For the first nine years of his life, Aileen Smith's son hated his name. It's a girl's name, and not only couldn't he bring himself to say it aloud, he couldn't even be friends with girls who shared it. When he first went to see Spack, the boy — who later named himself Kyle — had a flat chest and lanky body. But he was only nine. That would soon change.
Spack told them that Kyle would get his period within a year and a half. He'd also start developing. He would likely be a C cup.
You can almost hear Kyle's breath catch in his throat as his mom recalls this visit. "Geez," he whispers. He sinks deeper into the ottoman where his legs are folded underneath him.
Now 15, Kyle is a sensitive young punk kid with a floppy brown Mohawk, a blue lip piercing, and a set of rainbow rings around his neck. He is happy and easygoing, well-liked at the lefty private high school where he's just finished his freshman year, and close with his family. When he first met Spack, though, he had for years felt so uncomfortable in his own skin, that he developed paralyzing anxiety; he refused go to school, lest he'd have to talk to someone, or worse, introduce himself.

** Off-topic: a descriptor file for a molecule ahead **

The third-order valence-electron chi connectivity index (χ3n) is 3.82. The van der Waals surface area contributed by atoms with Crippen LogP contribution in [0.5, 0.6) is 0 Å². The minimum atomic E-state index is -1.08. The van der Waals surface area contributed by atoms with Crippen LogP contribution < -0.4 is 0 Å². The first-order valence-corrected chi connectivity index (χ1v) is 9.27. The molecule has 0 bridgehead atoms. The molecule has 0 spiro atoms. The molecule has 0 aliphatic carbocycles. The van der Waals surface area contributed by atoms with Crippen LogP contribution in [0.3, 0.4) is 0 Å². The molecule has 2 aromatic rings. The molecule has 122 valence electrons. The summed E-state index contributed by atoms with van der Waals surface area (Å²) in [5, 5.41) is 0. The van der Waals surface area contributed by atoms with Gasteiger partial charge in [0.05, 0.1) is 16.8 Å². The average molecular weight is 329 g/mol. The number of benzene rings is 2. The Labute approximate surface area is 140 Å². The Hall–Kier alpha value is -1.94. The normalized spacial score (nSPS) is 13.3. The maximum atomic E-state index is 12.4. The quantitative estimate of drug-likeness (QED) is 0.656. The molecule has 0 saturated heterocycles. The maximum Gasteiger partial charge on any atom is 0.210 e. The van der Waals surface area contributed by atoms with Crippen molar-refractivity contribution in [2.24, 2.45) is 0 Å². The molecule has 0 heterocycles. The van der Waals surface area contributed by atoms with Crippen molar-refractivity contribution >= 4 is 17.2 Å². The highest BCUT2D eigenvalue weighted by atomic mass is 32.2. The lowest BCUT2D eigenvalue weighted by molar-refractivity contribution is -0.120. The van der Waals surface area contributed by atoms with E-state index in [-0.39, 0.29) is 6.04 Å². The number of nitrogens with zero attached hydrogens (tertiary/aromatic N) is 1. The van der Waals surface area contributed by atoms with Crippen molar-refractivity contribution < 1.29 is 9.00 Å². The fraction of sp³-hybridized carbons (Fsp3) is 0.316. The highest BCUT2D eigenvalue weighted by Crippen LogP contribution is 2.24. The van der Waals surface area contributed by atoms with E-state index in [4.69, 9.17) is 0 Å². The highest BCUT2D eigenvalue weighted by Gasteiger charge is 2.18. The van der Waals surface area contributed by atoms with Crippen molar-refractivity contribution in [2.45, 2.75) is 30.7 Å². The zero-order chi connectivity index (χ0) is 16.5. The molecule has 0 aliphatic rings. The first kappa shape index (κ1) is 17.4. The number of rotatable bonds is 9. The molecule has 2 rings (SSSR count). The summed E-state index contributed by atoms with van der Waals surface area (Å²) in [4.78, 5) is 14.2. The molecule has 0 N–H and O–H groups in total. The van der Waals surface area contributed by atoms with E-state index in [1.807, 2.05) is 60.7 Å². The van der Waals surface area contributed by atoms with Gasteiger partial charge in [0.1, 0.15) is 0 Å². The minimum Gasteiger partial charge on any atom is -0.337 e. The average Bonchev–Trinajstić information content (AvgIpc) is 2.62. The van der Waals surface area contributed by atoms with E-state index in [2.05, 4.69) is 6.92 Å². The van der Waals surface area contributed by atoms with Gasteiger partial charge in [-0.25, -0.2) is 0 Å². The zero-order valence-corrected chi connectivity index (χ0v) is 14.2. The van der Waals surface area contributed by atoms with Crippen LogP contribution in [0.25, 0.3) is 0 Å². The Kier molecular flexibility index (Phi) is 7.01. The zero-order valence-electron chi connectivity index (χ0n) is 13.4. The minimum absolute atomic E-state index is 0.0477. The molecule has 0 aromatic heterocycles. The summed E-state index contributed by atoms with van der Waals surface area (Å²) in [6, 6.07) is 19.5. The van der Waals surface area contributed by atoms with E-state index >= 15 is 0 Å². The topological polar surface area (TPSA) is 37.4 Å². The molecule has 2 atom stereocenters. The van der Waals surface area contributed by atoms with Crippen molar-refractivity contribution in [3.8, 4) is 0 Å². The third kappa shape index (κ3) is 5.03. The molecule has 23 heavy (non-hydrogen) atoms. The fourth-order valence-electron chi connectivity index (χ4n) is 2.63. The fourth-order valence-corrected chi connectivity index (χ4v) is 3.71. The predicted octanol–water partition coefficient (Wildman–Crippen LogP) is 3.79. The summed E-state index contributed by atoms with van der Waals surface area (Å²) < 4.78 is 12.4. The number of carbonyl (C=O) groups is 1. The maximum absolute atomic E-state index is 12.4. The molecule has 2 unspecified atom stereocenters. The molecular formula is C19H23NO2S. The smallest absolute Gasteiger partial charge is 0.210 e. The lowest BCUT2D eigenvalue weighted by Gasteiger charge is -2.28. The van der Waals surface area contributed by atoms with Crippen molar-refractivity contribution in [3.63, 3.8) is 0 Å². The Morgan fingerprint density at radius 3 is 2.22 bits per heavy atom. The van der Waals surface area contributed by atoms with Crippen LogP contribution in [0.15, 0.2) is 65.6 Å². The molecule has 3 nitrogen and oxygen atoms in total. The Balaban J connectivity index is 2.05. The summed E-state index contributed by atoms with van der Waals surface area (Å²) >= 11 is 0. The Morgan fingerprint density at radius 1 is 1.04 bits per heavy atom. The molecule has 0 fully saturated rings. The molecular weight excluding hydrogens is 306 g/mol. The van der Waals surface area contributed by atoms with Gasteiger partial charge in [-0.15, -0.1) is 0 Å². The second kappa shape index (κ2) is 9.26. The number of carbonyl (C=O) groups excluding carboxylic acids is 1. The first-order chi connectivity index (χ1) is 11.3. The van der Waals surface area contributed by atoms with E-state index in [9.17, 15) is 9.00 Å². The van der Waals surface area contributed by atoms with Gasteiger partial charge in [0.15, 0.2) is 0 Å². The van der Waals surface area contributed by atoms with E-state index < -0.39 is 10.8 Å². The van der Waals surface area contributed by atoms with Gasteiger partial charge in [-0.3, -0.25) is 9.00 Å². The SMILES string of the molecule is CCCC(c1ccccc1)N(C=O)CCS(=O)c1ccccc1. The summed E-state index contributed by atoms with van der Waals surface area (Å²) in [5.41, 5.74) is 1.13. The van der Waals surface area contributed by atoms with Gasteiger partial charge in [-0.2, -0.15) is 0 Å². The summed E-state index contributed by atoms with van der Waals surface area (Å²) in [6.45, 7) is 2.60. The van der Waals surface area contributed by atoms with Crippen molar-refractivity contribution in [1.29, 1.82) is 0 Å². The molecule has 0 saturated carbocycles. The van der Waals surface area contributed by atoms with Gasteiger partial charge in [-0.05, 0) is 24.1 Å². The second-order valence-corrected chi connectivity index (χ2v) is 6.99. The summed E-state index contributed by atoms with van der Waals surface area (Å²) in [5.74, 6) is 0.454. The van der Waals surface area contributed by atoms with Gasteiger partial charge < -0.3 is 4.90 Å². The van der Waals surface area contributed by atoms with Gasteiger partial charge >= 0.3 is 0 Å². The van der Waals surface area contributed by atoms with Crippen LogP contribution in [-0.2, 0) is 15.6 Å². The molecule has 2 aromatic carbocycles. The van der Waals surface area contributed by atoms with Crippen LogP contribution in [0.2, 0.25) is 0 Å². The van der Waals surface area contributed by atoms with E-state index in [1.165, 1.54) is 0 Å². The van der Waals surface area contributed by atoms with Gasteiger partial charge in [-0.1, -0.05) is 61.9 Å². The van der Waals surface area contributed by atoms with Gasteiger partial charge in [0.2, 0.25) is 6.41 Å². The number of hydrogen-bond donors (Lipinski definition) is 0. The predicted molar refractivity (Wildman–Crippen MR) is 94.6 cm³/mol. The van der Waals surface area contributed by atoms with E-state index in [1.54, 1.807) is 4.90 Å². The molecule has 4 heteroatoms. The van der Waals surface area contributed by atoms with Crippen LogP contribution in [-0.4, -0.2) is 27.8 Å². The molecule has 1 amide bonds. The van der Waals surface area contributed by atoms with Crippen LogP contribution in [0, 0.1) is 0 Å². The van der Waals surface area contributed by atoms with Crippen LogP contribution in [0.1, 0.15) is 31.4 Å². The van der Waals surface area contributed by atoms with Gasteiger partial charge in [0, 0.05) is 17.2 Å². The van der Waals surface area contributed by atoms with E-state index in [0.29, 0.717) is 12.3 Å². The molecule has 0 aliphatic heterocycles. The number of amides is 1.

Kyle only recalls his first appointment in bits and pieces. Many memories of his life before age nine are this way. He can't — or won't — remember them. But he does remember looking at Spack as "some kind of god" when he told him that there was another way. And he does remember when Spack told him that without intervention he was going to be, physically, a well-developed young woman within the year.
"Shit flew off the hook," Kyle says.